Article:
Audit Your Revenue Cycle for Claims Denial Issues to Improve Patient Billing Experience
Claims denials represent millions of dollars in lost net revenue for hospitals and health systems, with up to 7% of submitted claims being denied in an average hospital on a routine basis. However, implementing claims denial management software can seem like an overwhelming task. Claims denial management consultants can help locate the biggest problem areas for a short-term, high-impact project.
We spoke with Tim Bavosi, General Manager of Healthcare Revenue Strategies, a RevSpring company, on what CFO’s can expect to gain from an audit and ongoing support from a consulting firm. His group specializes in revenue cycle management consulting.
Where are most claims denials coming from? We find that most denials are a result of registration errors, such as eligibility, authorization, or missing data.
Are these errors usually the result of a staff training issue or a payer issue? Most denials can be tracked back to a “user error” or “technical error” (i.e. missing charges, invalid sequence of procedures (Medical Necessity), non-credentials NPI #, missing NDC #, missing occurrence code(s), invalid diagnosis, and so on). Over 90% of denials fall into one of three root causes:
- End User Error that is related to department processes, such as charge entry or data entry employees ignoring error warnings or not entering payer required data elements. Sometimes we see payer rules that have not been addressed, which comes back to basic training issues.
- Technical set-up issues like an old-charge requisition that has invalid HCPCS/CPTs attached to them, claim formatting issues, missing data as a result of not mapping the data appropriately to the claim is the second biggest mishap we find in an average engagement.
- Finally, there are patient requirements for payers like Medicare where patient must submit forms prior to approval and/or adjudication. If the patient hasn’t followed all required processes for their payer organization, denials will follow.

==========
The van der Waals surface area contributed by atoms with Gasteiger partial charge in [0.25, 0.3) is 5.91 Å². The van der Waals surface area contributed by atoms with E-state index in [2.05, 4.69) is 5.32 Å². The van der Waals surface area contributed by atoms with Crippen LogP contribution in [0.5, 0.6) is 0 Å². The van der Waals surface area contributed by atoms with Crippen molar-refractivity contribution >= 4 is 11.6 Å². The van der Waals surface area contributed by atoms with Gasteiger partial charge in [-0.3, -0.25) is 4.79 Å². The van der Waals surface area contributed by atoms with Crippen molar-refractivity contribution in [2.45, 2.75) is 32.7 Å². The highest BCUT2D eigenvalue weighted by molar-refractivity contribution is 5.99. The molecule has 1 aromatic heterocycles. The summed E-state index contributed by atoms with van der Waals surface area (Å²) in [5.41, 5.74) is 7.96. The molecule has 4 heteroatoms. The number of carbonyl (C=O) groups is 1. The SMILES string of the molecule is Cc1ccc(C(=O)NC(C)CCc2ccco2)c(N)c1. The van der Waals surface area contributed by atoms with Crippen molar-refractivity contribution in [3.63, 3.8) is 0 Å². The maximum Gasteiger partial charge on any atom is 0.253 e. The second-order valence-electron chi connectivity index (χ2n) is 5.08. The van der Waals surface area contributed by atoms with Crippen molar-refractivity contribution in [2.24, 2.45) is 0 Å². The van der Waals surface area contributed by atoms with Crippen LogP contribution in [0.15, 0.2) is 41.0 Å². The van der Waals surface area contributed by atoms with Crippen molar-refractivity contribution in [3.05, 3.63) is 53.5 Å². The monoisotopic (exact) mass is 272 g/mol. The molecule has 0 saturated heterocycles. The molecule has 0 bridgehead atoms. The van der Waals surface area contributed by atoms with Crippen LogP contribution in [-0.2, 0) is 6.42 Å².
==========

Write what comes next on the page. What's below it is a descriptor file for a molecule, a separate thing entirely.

What are some examples of what an audit is and how has it improved denials? A standard assessment covers two areas of focus:
- Processes and Procedures. We interview all revenue cycle staff and their leadership to understand their processes, and the reasons behind them. This can cover a variety of job titles and roles within a hospital organization from scheduling personnel to centralized and off-site/segregated scheduling departments/locations. We also make sure we speak with registration staff and the registration director, as well as case managers, HIM coders and the HIM director. Other standard groups audited include PFS staff, including billers, collectors, cash posters, denial management team members, MM staff and leadership, operating room nurse managers, and C-level leadership like the CFO and the CNO. We leverage a questionnaire we’ve developed over the years to ensure we collect all applicable info.
- We assess the organizations current HCIS System. Every HCIS, from MEDITECH to Epic, Cerner, CPSI, NextGen, and Sorian, have nuances and technology standards that, if not properly implemented, can cause a surge in claims denials.
If denials aren’t properly managed, what are the impacts to the patient during the billing experience? Depending on the denial, for example, a high percentage of eligibility denials are erroneous – meaning the patient has insurance but bad data entry, missing information, spelling errors, or name discrepancies will cause the claim to deny.
In order for any “Denied Claim” to be paid, the claim must be re-worked manually by a biller then re-submitted to the payer. This scenario can impact the patient as follows:
- If an erroneous denial or any denial is not “worked,” the payer claim will remain unpaid. Depending on the hospital’s system setup, the denial (zero payment) can trigger the total balance to move from primary insurance to secondary (if one exists) then to the patient.
- The patient receives a statement that includes total charges (i.e. the entire gross charges of the service provided), which is incorrect and can cause trust issues between the patient and provider.
There are 1600+ CAS reason codes that represent different ways payer cans deny claims. Certain ones are much more prone to impact patients than others.
How long does a typical assessment last? Our standard engagement is approximately six to eight weeks, and systems can implement changes to see positive results immediately.
This article was originally published on RevSpring and is republished here with permission.